There is nothing better than an external hard drive for backing up your data. Here are the characteristics to consider when choosing one: storage capacity, type (SSD or mechanical), connectivity, etc.
Your computer may contain a large number of files that are valuable to you, such as important documents, music, photos, and videos. However, if your device’s hard drive breaks, you could lose everything. So it’s best to make a regular backup of your data on an external hard drive and, if possible, another copy to a cloud service like Backblaze or IDrive.
Here are the main criteria to consider when buying an external hard drive.
Portable or for home?
The first question to ask yourself is: will you often travel with an external hard drive? If so, it’s best to opt for a portable model – by definition smaller than a desktop model – that you’ll connect to your computer with a single cable. The latter will be used both for data transfer and for powering the hard drive.
If you plan to use the external hard drive primarily at home, choose the desktop model. It will be slightly larger and heavier, but its transfer rate and storage capacity should be larger. In addition to the data cable, it will be supplied with a power cable to connect to the wall.
What is the storage capacity?
The most common storage capacity is 1 to 5 terabytes (TB), which should be fine for most people. According to online storage service Dropbox, 1TB is equivalent to 250,000 photos taken on a 12-megapixel device, 250 movies, or 500 hours of HD video.
Expect to shell out around $80 for the 2TB model and around $140 for the 5TB model.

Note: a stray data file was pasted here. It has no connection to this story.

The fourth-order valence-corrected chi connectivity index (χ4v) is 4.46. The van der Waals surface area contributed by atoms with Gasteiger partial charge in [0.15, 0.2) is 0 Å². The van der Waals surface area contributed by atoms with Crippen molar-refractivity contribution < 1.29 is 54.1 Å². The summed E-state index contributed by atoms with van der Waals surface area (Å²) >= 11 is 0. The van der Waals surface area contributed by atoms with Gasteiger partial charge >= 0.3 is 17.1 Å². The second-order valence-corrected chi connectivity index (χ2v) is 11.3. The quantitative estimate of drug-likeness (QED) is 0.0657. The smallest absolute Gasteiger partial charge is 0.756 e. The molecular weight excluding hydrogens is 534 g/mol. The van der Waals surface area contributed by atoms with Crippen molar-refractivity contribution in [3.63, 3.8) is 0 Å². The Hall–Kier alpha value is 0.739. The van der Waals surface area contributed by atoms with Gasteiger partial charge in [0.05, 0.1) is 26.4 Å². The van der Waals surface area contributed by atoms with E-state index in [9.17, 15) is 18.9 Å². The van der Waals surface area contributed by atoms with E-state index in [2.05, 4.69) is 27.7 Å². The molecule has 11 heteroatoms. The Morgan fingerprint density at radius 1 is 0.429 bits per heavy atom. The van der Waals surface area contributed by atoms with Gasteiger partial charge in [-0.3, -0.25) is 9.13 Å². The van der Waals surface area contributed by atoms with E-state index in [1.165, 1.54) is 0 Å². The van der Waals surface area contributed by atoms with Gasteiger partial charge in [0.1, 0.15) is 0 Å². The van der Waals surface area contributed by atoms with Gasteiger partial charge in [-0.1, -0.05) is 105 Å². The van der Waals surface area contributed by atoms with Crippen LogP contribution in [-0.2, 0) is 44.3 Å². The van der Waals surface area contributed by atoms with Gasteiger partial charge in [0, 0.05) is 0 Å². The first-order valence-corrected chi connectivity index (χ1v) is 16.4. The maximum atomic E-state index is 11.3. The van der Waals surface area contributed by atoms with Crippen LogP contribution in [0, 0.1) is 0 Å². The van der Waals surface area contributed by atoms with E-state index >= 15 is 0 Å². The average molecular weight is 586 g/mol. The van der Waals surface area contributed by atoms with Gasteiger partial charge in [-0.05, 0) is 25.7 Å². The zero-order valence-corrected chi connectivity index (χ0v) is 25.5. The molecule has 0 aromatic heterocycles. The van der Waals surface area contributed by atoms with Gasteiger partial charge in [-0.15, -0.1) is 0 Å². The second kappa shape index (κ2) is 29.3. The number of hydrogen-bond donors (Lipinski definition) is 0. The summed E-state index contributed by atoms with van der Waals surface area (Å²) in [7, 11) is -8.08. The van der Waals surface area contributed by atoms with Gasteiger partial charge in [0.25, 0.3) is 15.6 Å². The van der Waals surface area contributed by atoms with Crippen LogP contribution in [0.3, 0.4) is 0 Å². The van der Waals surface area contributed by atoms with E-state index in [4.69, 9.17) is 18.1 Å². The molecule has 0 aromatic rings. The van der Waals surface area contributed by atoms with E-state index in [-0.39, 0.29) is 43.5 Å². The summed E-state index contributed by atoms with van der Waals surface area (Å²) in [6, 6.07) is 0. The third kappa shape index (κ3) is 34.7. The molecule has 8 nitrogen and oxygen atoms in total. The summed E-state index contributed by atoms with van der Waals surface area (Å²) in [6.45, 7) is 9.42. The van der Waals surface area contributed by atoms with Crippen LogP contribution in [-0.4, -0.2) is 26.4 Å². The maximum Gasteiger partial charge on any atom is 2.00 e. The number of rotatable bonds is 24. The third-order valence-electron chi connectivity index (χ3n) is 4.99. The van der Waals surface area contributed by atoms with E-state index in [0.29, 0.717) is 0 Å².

Mechanical or electronic?
Solid state drives (SSDs) store data in flash memory. These devices, with no moving parts, are less fragile than traditional mechanical models. Low power consumption, completely silent and very fast, SSDs are also more expensive. For a 1TB capacity, you will have to pay about $150. However, if you’re just planning on backing up your files, a mechanical hard drive is the way to go.
Is everyone compatible?
Some hard drives are pre-formatted for Mac, others are pre-formatted for PC (Windows). There is no material difference between them. By choosing a hard drive adapted to your operating system, you won’t have to reformat it. If you still need to, first make a copy of the software provided by the manufacturer (most often for data backup and encryption) so that you can reinstall it if necessary.
Here are the two most common types of connecting external hard drives. Note that they are often grouped into a single USB-C format port on a drive.
This port is ten times faster than its predecessor and can transfer up to 625 megabytes per second (MB/s). It connects to USB 2.0 ports without problems, but the transfer rate drops to 60 MB / s.
Most commonly found on Apple computers, this port can reach speeds of up to 5 gigabytes per second (5 Gbps).
External hard drives can sometimes be more fragile than they seem. Here are two basic rules to avoid breakage:
• Never unplug and plug in a hard drive immediately. Always allow time for the readheads to stop.
• Lay the drive horizontally and route the cable behind the computer, not in front. This will reduce the risk of getting caught or dropped.
Also check the manufacturer’s warranty period. It usually varies from one to three years, depending on the model. Obviously, it is not necessary to count on it in the event of an accidental drop of the hard drive. On the other hand, in the event of a breakdown, you can always use this warranty to get a repair or replacement of the device.
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